Turtle Releases Continue through September

Courtesy Of Skidaway Audubon

It’s turtle time on Skidaway Island! Diamondback terrapin eggs are being rescued from golf course sand traps by dedicated Skidaway Audubon volunteers. Tucked safely away in protected sandboxes, the eggs are incubating, and soon residents can help release the tiny hatchlings into the marsh.

Skidaway Audubon’s annual turtle releases are scheduled for 5 p.m. at Sunset Park on August 22 and September 5 and 19,  and are open to island residents with gate passes. There is a maximum of 100 attendees per session, and participants may only attend one session due to the popularity of this event. Participants must register online at skidawayaudubon.org and must be five years of age or older, due to the terrapin's status as a species of concern in Georgia. Click on the news/events tab to register. 

Attendees will learn how volunteers carefully rescue the eggs from the golf courses and place them in hatcheries to protect them from predators. They also will be able to observe how each terrapin is unique, understand the role that the terrapins play in the protection of the salt marshes, and how they are able to break free of their egg shells once they are ready to hatch. At the conclusion of the educational talks, participants will be instructed to gently release the newborn hatchlings. The events take place at Sunset Park, 707 Landings Way South. Parking is limited.

Years ago, diamondbacks were harvested by the hundreds of thousands for soups and as pets. To help restore the population, Skidaway Audubon carries out the Diamondback Terrapin Project under a permit from the Georgia Department of Natural Resources. The project is one of the largest of its kind along the nation’s East Coast, and contributes to The Landings Golf and Athletic Club’s certification as an Audubon International Cooperative Environmental Sanctuary. It also generates meaningful data being used by researchers to aid in the recovery of the species.

“We are so appreciative of the strong support The Landings golfers have shown us year after year, alerting us to sightings of mamma terrapins as they emerge from the marshes and make their way to their favorite sand trap to lay their eggs,” said Skidaway Audubon’s Terrapin Project Chair Lisa Isenhour. “And their words of encouragement and support for our mission truly means a lot to our team of volunteers who work long and hard in the summer heat to help in the recovery of this species. The project is another treasured, unique feature of this special community and highlights the caring nature of our residents and golfers.”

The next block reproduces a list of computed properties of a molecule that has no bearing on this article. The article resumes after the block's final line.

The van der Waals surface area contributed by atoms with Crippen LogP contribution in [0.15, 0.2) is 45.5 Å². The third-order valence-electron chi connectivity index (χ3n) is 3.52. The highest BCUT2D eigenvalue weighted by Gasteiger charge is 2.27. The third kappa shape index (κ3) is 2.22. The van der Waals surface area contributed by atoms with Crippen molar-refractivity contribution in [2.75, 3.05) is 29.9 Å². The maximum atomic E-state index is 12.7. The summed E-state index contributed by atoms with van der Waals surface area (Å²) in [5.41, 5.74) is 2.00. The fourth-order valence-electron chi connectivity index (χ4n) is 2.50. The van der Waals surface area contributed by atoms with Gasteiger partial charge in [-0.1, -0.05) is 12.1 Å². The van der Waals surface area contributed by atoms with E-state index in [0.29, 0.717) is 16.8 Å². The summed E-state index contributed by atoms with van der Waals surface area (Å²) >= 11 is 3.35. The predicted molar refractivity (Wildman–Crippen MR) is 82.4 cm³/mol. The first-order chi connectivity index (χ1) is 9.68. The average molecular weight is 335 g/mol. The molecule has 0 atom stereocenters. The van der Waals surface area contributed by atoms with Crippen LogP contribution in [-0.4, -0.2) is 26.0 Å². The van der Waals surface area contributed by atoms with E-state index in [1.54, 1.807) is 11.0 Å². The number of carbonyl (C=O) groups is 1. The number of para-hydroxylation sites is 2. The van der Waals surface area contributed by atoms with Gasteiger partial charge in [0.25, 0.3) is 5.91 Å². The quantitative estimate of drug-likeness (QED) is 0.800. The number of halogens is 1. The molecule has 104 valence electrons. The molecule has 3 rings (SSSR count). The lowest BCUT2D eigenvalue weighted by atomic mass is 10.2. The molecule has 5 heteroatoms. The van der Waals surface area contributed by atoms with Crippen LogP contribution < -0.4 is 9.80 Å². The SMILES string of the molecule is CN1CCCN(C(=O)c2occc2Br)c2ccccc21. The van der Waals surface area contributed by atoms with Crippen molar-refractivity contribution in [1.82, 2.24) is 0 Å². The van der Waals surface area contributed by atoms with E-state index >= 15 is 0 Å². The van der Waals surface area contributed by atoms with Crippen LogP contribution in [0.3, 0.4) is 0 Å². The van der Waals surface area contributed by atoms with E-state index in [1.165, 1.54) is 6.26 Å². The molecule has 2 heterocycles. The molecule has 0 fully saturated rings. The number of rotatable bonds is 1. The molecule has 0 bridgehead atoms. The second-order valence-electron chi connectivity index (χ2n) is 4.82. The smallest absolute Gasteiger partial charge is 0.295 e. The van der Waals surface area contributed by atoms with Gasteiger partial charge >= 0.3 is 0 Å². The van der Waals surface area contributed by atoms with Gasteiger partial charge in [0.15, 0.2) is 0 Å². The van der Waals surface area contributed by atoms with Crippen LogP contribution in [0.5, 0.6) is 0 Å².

Last year, a record 3,787 baby terrapins were hatched and released. In addition to its successful rescue and release efforts, Skidaway Audubon volunteers also conduct educational programs about the terrapins. Three hatchling “Show and Tells” are scheduled. The first is August 17 at 5 p.m. at The Landings Community Park, and is open to island residents with gate passes. Pre-register online for the August 17 session at skidawayaudubon.org by clicking on the news/events tab. Registration begins July 16. Two others will be held at Skidaway Island State Park at 10 a.m., on August 26 and September 2, and are open to all. To register for the latter two event, visit the state park website, and be aware there is a parking fee.  No turtles will be released at any of these three educational events.

Skidaway Audubon’s mission is to enhance and conserve Skidaway Island’s natural environment. In addition to implementing a wide variety of projects, it strives to promote environmental awareness through education and outreach. For more information about Skidaway Audubon activities, or to make a much-needed and appreciated donation to help continue these programs, visit SkidawayAudubon.org. Information also is available on the Friends of Skidaway Audubon Facebook page.

Click the video below, captured by The Landings Association's Executive Assistant to the Public Works Manager Amber Capps, for a quick glimpse into a turtle release. 


This article was originally published by The Landings Association on their website.

Visit landings.org to read the original article.